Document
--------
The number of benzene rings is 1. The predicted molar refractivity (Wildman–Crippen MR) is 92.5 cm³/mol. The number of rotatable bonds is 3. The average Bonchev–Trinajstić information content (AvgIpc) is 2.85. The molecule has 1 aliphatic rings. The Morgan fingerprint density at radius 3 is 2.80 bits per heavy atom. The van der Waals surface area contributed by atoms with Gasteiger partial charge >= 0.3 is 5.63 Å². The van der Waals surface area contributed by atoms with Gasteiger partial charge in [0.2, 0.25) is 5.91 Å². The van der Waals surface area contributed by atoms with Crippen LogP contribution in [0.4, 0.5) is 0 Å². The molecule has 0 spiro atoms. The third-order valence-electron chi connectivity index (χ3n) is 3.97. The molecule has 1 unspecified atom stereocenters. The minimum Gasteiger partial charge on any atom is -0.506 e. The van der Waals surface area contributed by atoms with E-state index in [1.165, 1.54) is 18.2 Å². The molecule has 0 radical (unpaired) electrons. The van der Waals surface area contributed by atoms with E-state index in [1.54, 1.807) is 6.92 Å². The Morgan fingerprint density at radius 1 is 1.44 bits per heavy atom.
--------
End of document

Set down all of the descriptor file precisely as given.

The number of benzene rings is 1. The predicted molar refractivity (Wildman–Crippen MR) is 92.5 cm³/mol. The number of rotatable bonds is 3. The average Bonchev–Trinajstić information content (AvgIpc) is 2.85. The molecule has 1 aliphatic rings. The Morgan fingerprint density at radius 3 is 2.80 bits per heavy atom. The van der Waals surface area contributed by atoms with Gasteiger partial charge >= 0.3 is 5.63 Å². The van der Waals surface area contributed by atoms with Gasteiger partial charge in [0.2, 0.25) is 5.91 Å². The van der Waals surface area contributed by atoms with Crippen LogP contribution in [0.4, 0.5) is 0 Å². The molecule has 0 spiro atoms. The third-order valence-electron chi connectivity index (χ3n) is 3.97. The molecule has 1 unspecified atom stereocenters. The minimum Gasteiger partial charge on any atom is -0.506 e. The van der Waals surface area contributed by atoms with E-state index in [1.165, 1.54) is 18.2 Å². The molecule has 0 radical (unpaired) electrons. The van der Waals surface area contributed by atoms with E-state index in [1.54, 1.807) is 6.92 Å². The Morgan fingerprint density at radius 1 is 1.44 bits per heavy atom.